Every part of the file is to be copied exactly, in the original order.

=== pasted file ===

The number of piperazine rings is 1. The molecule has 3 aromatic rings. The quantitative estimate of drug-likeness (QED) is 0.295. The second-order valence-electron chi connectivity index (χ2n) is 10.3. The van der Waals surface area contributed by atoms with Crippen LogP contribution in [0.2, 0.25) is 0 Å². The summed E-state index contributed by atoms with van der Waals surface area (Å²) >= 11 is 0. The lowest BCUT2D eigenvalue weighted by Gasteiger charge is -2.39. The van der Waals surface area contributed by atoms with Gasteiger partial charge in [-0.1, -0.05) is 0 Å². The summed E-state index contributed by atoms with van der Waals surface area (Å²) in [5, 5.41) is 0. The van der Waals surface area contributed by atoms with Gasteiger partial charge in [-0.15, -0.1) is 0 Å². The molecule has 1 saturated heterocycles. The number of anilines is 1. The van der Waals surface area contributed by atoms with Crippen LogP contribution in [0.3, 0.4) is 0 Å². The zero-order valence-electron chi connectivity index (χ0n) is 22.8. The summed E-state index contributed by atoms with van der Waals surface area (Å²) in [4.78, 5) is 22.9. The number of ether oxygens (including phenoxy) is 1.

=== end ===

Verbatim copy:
The number of piperazine rings is 1. The molecule has 3 aromatic rings. The quantitative estimate of drug-likeness (QED) is 0.295. The second-order valence-electron chi connectivity index (χ2n) is 10.3. The van der Waals surface area contributed by atoms with Crippen LogP contribution in [0.2, 0.25) is 0 Å². The summed E-state index contributed by atoms with van der Waals surface area (Å²) >= 11 is 0. The lowest BCUT2D eigenvalue weighted by Gasteiger charge is -2.39. The van der Waals surface area contributed by atoms with Gasteiger partial charge in [-0.1, -0.05) is 0 Å². The summed E-state index contributed by atoms with van der Waals surface area (Å²) in [5, 5.41) is 0. The van der Waals surface area contributed by atoms with Gasteiger partial charge in [-0.15, -0.1) is 0 Å². The molecule has 1 saturated heterocycles. The number of anilines is 1. The van der Waals surface area contributed by atoms with Crippen LogP contribution in [0.3, 0.4) is 0 Å². The zero-order valence-electron chi connectivity index (χ0n) is 22.8. The summed E-state index contributed by atoms with van der Waals surface area (Å²) in [4.78, 5) is 22.9. The number of ether oxygens (including phenoxy) is 1.